“What do you want to be when you grow up?” Remember that question? Grown-ups love to ask children that. And I always had the same answer as a kid. ”A mommy and a teacher.” And guess what I grew up to be? A mommy and a teacher.
I have been teaching for a lot of years now–more than twice as many years as I’ve been a mommy, in fact! Since my first classroom, I’ve always been drawn to the children that make most teachers run for cover. You know the ones–I call them the underdogs. The kids that make teachers cringe when learning that child is moving up to their classroom. The ones that cause their teachers to breathe a sigh of relief when they are out sick for a day. The flighty, distracted child who can’t look at you when you speak, let alone follow the directions you’re giving. The child who can’t sit still or stop talking for more than ten seconds. The child who wants super big hugs several times a day, and will hug you back until you can hardly breath. The child who can’t keep her hands off her friends; who can’t keep the playdoh out of his mouth; who runs everywhere she wants to go; who can’t keep his hands out of the fishtank. The children whose parents push them in the door with a crazed look in their eyes. The ones whose parents come back at the end of the day with barely enough energy to make it through the bedtime routine.
(Wait a minute. I think I just described myself!)
I knew that these weren’t bad children. They usually struck me as so eager to please, but not knowing how to make their bodies do what was requested of them. I wasn’t willing to write them off or just “survive the year” with them. I researched ways to try and meet their needs, and implemented new ideas in my classroom for these children. Most of the time, it was trial and error…this works with that child, but something else works with another one. I learned a lot in those days, as a new, young teacher. I also began to learn the labels that society quickly puts on these kids. Words like ADHD. Developmentally Delayed. Dysfunctional. And I became convinced that these kids were so much more than those labels. I was an idealistic young teacher, out to save the world, one “dysfunctional” child at a time!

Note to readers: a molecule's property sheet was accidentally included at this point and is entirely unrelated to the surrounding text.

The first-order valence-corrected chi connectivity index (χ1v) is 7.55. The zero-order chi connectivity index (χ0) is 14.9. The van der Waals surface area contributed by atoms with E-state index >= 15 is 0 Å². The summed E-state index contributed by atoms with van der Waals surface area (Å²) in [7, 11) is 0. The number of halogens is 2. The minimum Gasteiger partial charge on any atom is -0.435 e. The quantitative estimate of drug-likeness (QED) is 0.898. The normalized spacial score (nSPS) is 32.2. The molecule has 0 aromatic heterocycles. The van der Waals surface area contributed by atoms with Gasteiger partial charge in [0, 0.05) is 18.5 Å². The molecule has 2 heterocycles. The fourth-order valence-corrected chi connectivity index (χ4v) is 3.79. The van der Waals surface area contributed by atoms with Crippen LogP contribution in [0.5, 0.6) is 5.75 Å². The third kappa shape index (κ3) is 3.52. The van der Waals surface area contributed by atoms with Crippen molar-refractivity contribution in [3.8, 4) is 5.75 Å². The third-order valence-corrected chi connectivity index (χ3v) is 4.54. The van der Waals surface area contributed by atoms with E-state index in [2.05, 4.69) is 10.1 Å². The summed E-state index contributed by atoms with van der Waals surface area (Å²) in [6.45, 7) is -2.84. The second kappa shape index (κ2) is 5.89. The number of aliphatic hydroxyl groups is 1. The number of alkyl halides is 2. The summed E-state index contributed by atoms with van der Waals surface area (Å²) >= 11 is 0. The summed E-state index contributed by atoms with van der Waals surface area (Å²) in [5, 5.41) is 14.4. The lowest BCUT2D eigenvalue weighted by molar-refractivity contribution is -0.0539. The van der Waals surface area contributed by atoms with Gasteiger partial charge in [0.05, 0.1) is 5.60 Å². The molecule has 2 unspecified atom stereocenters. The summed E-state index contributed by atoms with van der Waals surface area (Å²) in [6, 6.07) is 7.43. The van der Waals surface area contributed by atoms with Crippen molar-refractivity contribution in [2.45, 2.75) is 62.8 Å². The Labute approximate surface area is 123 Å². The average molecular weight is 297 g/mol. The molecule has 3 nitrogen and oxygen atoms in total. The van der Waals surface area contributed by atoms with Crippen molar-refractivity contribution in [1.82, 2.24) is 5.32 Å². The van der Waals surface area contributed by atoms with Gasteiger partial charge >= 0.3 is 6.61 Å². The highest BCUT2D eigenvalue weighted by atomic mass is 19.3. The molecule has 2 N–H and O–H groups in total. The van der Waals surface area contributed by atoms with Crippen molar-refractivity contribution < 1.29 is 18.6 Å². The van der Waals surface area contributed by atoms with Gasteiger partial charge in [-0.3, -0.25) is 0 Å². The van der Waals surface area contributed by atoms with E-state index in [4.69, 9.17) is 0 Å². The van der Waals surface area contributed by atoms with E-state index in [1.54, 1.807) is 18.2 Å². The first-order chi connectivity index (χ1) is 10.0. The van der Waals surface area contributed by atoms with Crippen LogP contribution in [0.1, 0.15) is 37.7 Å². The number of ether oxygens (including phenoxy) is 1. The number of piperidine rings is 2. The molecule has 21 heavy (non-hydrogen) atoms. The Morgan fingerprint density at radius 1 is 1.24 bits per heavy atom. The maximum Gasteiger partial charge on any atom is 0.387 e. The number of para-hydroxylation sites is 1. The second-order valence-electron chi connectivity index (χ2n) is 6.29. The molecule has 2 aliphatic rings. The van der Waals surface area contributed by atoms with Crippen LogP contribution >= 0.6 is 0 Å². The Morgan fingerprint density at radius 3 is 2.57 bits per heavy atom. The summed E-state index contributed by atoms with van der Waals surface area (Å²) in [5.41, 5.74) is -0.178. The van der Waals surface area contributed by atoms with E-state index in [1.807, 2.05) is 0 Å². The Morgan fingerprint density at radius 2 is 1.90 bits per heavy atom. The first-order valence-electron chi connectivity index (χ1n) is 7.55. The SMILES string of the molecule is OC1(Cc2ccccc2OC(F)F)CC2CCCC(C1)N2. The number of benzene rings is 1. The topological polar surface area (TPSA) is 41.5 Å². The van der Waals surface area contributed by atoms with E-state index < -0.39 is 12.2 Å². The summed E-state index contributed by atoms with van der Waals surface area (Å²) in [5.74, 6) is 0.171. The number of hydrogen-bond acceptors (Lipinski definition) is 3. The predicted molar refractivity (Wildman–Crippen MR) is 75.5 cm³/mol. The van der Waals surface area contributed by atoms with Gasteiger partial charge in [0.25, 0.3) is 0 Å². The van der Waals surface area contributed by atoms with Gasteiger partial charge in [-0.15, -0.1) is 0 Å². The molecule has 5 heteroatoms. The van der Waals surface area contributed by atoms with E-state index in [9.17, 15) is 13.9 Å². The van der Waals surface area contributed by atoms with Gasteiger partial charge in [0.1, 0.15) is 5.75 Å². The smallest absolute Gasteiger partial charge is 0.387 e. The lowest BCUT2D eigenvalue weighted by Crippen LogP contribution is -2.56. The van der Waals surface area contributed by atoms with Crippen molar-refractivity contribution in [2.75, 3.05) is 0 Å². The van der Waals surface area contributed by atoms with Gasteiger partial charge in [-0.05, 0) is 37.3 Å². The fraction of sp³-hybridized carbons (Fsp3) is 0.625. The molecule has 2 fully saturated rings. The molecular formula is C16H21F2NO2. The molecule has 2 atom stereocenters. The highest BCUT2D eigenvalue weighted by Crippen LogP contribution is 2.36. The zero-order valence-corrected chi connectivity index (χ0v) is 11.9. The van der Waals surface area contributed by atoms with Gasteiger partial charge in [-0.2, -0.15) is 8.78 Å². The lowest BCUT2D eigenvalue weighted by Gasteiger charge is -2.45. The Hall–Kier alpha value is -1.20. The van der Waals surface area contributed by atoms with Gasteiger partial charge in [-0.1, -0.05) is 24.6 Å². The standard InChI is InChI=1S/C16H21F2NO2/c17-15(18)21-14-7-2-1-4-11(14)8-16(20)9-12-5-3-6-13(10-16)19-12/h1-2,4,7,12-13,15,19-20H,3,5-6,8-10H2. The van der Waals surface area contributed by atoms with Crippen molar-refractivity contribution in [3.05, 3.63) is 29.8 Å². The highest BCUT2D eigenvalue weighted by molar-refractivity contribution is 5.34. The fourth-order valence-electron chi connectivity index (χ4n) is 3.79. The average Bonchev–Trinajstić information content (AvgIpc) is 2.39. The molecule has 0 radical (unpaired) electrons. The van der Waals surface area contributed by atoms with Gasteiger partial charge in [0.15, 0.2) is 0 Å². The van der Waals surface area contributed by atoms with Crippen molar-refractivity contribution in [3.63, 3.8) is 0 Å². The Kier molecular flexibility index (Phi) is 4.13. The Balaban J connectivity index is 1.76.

I’d like to think I helped these kids. I doubt I “saved” anybody. But I loved each one of those children, and made them feel like they were more than the sum of all their quirks and difficulties. I made them feel good about themselves when the world was telling them to talk less. To be quiet. To sit still. To be calm. To listen up. I helped them succeed in my classroom, and hopefully gave them the tools to succeed in their next classroom.
As the years have gone by, I still find myself drawn to the underdogs in each class I teach. And, of course, I fight the hardest for my own children, knowing that many teachers over the years have not understood their needs. I’ve asked doctors to diagnose my children, knowing that those labels would open doors for them. And something interesting has happened along the way. As I learn more about my own children, I begin to see children with SPD, and ADHD, and Autism, and other Developmental Delays everywhere I look!
Do you experience that too? The child in the restaurant who is screaming and throwing a fit…maybe she has sensory issues! The friend’s baby who won’t stop crying, won’t sleep, and won’t eat anything…maybe it’s not colic, but Sensory Processing Disorder. The boy at the doctor’s office who is so absorbed in flicking two crayons together that he won’t respond when his mom calls him…maybe he has autism. And what about the children in my class? The boy who yells when he speaks, no matter how many times I tell him to use his inside voice. The girl who is sweet and kind and smart, but can’t remember the instructions I just gave her. The boy who fools me into thinking he can read, when really he’s just memorized thousands of words and can’t even make his letter sounds still. The girl who hits everyone and falls out of her chair and can’t line up without creating a domino effect as she crashes into the other children. The girl who can’t take a test because she just can’t understand the directions, no matter how many ways I explain them. I find myself diagnosing all of them.
Well, in my head, at least. And that’s the hardest part of it all. Because I only want to help these kids. I only want to point their parents in the direction of Help and Treatment. Because I know from experience that many of these parents probably have at least an inkling that something might be wrong, and just don’t know what to do. Because I know that many people had probably “diagnosed” MY children before I knew what was wrong with them. And because I know that I can’t say to a parent, “My son has autism, and I think yours does too.” (ESPECIALLY not to the parent in the waiting room at the doctor’s office, who I don’t even know!) It’s not my place. I’m not a doctor, or a therapist, and so it’s not my place to diagnose anyone.
But, there are things I CAN do. I can offer knowledge, and information, and clues, and advice, and encouragement. I can share my story. I can tell them to talk to their pediatricians. I can encourage them to visit the school district for a screening. I can ask permission to invite the behavioral therapist to my classroom to observe their child. I can pass along ideas and articles that I think may help their child. So I will continue to help the underdogs, and fight for my kids–the ones I gave birth to, AND the ones that I am privileged to teach every day. I will continue to learn new ways to help them, and new techniques to meet their needs and help them succeed.
I can’t diagnose the world. But maybe I can meet the needs of the child who one day might!